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Mr Mason and his colleague were there to address medical concerns and provide advice.

“I think the turnout has been amazing,” said Dave Mason.  “Each place that we’ve been to, the guys have come out and talked about things in different ways and brought up different concerns.

“There was a good bit of interest and a good spread of age groups.”

Mr Marshall said the men were not shy about asking questions.

“From talking to them afterwards it seems they’ve got a lot out of it.  They certainly haven’t been shy in asking questions and finding out what they want to know, which is what it’s all about.

“Seeing the island, seeing the style of life here, the way everyone gets on so well in the community here – it’s been brilliant.”

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The waterfont at Waitangi, the main settlement.

The weekend came about through a serendipitous meeting between Dene Ainsworth and Joe Tapara at the first-ever Māori men’s health conference, Tane Ora, held in Blenheim earlier this year.

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MAORI TV: Kelvin McMcdonald (left) & Ash Zoias.

Dene spoke about prostate cancer in a presentation at the conference and was heard by Joe Tapara.

The two talked about men’s health and prostate cancer and Joe told Dene that his presentation was needed on the Chatham Islands.

“I agreed that Chatham Islands men should have the same access and opportunity to these sorts of presentations as ‘mainland’ New Zealanders,” said Dene.

The trip, which was funded by the Prostate Cancer Foundation, was filmed by a crew from Maori Television, which will show it on its top current affairs programme, Native Affairs.

VIEW THE CHATHAM ISLANDS TRIP SLIDESHOW HERE

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WALL STREET JOURNAL: A new study raises the question of whether patients facing prostate screening and their health-care professionals are engaging in shared decision making, and what such a collaboration should look like. READ MORE>

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DOMINION POST: In this personal account, a Lower Hutt man recalls the dire effects on his life of an enlarged prostate – and how he finally got it fixed.

When prostate rules it’s not OK

…was too late. I was in trouble again – this time on an island miles from a hospital. I returned in some discomfort to the company and tried to act as if everything was OK. We left soon after. When we got to the cottage I sat on the toilet until I got…read more…

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mohPROSTABLOG NZ: Maori and Pacific people living in NZ suffer big disparities in the way cancer is detected and treated, and how well they survive it. READ MORE>

This has been known for some time, but the problem is newly highlighted in the Ministry of Health-funded cancer guidelines for GPs that have just been released.

For example, it reminds us that as many as 17% of Maori cancer cases and 6% of deaths are never reported.

It also points out that health statistics tend to be five years old before they are published, which suggests that in the rapidly changing detection/treatment environment for prostate cancer, decision-making on how best to screen and treat is seriously hampered by lack of knowledge.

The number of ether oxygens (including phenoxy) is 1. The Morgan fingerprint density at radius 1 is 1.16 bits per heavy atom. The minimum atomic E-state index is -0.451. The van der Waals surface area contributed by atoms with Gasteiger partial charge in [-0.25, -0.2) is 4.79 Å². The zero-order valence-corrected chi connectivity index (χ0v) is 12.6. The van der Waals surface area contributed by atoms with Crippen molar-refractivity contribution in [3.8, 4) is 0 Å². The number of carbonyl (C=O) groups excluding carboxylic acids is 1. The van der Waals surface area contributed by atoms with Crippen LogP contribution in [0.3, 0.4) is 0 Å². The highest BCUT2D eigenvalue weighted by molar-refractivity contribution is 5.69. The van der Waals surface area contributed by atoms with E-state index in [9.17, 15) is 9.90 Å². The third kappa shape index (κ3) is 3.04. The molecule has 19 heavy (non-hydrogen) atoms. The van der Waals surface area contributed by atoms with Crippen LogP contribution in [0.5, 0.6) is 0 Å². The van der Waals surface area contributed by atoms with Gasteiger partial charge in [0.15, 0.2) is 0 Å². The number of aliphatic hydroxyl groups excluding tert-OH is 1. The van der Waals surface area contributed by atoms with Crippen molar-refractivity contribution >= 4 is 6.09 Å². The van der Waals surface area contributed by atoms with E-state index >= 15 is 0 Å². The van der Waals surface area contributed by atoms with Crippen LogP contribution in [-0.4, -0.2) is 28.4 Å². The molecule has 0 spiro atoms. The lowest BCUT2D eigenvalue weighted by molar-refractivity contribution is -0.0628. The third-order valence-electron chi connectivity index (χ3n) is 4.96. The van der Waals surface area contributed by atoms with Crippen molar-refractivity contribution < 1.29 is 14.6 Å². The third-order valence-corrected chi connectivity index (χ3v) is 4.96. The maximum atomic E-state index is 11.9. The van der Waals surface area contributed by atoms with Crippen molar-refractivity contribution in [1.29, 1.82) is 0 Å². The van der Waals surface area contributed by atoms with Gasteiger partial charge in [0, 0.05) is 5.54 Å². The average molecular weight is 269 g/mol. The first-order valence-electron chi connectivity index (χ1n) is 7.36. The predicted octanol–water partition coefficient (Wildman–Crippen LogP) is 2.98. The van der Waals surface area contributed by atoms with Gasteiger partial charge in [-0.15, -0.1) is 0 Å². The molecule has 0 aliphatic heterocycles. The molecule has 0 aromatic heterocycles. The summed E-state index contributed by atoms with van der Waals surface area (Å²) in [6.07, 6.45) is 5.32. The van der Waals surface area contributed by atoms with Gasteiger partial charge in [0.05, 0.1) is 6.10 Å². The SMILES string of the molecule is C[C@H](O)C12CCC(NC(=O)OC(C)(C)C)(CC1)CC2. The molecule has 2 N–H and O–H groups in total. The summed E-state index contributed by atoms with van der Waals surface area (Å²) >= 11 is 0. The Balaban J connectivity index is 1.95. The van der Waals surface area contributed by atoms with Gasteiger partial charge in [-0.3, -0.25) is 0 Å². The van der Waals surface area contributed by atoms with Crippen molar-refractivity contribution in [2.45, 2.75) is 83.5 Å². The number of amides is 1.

While the overall, 174-page report, avoids discussion of population-based screening, it does touch on the issue in the ethnicity section:

Cormack et al. noted that national screening programme data have identified that equitable screening for breast and cervical cancer has not been achieved for Mäori women.

However, BreastScreen South Limited’s results (70% of eligible Mäori women screened in 2005) suggest that the inclusion of focused efforts and leadership are the key to achieving equity in screening.

The report analyses available data on ethnic disparities in cancer detection and treatment, and makes a number of suggestions, including more “cultural competence” training for health workers.

For the full report, CLICK HERE>

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JULY 31: URO TODAY: What’s the most accurate way your specialist can predict your fate when you first learn you have prostate cancer? Using something called a nomogram, according to latest analysis. READ MORE>

Researchers at the University of Montreal Health Center reviewed tools available to clinicians involved in treatment decisions in newly diagnosed prostate cancer and examined their accuracy to provide individual life expectancy.

“…nomograms provide the most accurate health-adjusted life expectancy prognostication,” they conclude.

What’s a nomogram?

It’s a calculation that gives an estimate – in this case, of life expectancy – after known information is fed into it.

The Memorial Sloan Kettering Cancer Center in the US has one for prostate cancer on its website. Anyone who knows the results of PSA, biopsy and Gleason grade can use it: CLICK HERE>

Here’s an example:

Nomogram

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JULY 23: CANCER RESEARCH UK.COM:  A new edition of the Prostate Cancer Risk Management Programme has been produced to help British GPs give men clear and balanced information about testing for prostate cancer. The second edition of the information pack is designed to assist GPs when responding to patient queries about prostate specific antigen testing. READ MORE>